PREPARATION: Ask your nanny well ahead of time. Although you may be going to a wonderful place, not all nannies like to travel with their families. Give them adequate time to prepare AND give yourself plenty of time to get a replacement if they decline.

DISCUSS THE DETAILS: Do discuss the details of the trip. Discuss when you will leave and return. Discuss the nanny’s duties while away. Discuss the compensation and accommodations. This is YOUR vacation, not the nanny’s. In fact, travelling with the family requires extra work by the nanny. Keeping kids occupied on the plane or in the car and in strange places is harder than at home. Explain what the schedule is likely to be–travel, activities, time off, hours, extra demands. The schedule is likely to be very different than at home. Parents sleeping late, family activities during the day, special activities at night–all may require that the nanny start earlier, end later, and/or take time off in the middle of the day. Additional compensation should be discussed for the extra duties and longer days. Most nannies receive between $200 and $275 per day to compensate them for the extra duties, different hours, and disruption of their own lives. Ideally, the nanny should have her own room but if that’s not possible, that should also be discussed in advance.

ADDITIONAL COSTS: When the nanny travels with the family, the family is responsible for the nanny’s travel expenses–airfare, hotel, meals, tickets to special attractions like amusement parks, movies, concerts, or other admission fees.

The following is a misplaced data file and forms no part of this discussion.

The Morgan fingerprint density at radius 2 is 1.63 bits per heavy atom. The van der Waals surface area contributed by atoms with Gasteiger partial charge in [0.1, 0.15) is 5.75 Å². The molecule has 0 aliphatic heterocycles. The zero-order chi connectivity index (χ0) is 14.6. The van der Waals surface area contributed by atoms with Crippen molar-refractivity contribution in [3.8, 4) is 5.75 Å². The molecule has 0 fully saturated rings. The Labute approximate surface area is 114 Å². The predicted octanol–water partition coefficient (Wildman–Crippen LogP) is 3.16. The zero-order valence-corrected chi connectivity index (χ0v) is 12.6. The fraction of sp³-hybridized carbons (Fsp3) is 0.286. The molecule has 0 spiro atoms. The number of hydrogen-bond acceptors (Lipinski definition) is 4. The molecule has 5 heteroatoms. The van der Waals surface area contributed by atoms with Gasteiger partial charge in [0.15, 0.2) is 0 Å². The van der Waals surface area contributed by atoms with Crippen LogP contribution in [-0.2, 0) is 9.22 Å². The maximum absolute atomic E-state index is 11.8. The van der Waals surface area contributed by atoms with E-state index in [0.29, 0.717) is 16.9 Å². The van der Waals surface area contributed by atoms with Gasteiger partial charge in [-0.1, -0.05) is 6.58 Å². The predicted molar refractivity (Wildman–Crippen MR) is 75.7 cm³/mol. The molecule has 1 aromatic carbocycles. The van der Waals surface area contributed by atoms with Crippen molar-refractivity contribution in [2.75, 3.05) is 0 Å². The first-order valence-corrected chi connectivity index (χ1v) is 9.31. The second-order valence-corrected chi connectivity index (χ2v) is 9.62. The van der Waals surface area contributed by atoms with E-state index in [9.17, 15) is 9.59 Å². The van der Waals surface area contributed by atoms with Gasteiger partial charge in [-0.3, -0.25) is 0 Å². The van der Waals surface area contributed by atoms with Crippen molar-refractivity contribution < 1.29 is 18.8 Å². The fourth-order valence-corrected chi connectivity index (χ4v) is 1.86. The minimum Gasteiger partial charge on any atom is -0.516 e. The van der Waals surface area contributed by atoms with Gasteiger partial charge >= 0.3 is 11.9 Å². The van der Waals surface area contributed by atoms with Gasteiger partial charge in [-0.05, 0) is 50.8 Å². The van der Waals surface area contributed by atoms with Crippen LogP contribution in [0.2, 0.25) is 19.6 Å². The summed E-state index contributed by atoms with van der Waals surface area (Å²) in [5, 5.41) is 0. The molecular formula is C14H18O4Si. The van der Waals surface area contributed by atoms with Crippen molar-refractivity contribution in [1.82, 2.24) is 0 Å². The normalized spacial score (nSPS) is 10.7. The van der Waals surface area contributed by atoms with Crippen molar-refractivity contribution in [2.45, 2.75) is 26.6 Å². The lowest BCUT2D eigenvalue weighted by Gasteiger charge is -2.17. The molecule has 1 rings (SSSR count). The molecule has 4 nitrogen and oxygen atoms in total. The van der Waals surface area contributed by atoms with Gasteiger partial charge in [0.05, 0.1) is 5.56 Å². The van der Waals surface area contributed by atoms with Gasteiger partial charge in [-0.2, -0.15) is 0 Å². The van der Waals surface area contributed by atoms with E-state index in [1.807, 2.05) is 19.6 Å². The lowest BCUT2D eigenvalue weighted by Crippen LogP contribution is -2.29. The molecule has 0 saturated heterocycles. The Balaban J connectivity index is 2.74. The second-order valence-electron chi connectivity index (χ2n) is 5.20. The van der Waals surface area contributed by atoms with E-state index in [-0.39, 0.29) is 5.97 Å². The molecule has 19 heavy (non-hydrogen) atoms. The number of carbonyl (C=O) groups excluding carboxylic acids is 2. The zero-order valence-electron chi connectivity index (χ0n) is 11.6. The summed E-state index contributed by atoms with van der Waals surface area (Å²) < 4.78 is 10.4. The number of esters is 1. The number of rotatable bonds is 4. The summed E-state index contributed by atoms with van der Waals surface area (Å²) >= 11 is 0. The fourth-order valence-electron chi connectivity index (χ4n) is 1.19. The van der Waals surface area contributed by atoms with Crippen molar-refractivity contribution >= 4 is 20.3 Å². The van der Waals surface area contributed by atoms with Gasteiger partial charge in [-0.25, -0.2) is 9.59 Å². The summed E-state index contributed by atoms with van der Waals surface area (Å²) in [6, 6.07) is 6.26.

There are several “pros and cons” of taking your nanny on your trip. But the added expense usually means a much more enjoyable, less stressful trip for everyone. Those families who have taken their nanny’s along, often say that they will “never again leave home without her.”

**If your nanny is not able to travel with you, call First Class Care and arrange for a TRAVELING NANNY. We have many terrific nannies who are experienced at traveling with families, know what to expect, and know just how to make your trip a memorable, positive experience.

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What is a Nanny?

The word Nanny is defined in the dictionary as: a person, usually with special training, employed to care for children in a household.
In our everyday lives this word is used in many ways and thought of as many different things. A typical nanny is responsible for everything pertaining to the children. A nanny should be willing to do any and all household activities related to his/her charges, including cleaning their rooms, doing their laundry, entertaining them, disciplining them, teaching them proper manners and caring for them when they are sick. A nanny is a partner with the parents to help raise their charges to be responsible, competent young men and women. A nanny must want to be a child’s best friend and encourage them to do their best.
Many nannies are willing to do other household duties, including family laundry and light housework, but their priority will always be to care for the children. If they do accept these responsibilities they will be expecting to be compensated accordingly. Parents should understand that children are the most important part of the job. If the nanny is engaging the children with fun activities, then maybe the laundry waits to get folded until the next day. Families are cautioned to be realistic in the amount of additional work they ask the nanny to perform. When you are searching for a nanny you should create a duty list that has every possible duty you would want your nanny to perform. This will make sure you and your nanny are on the same page from the start and no surprises occur. You always want to be open and honest about your expectations.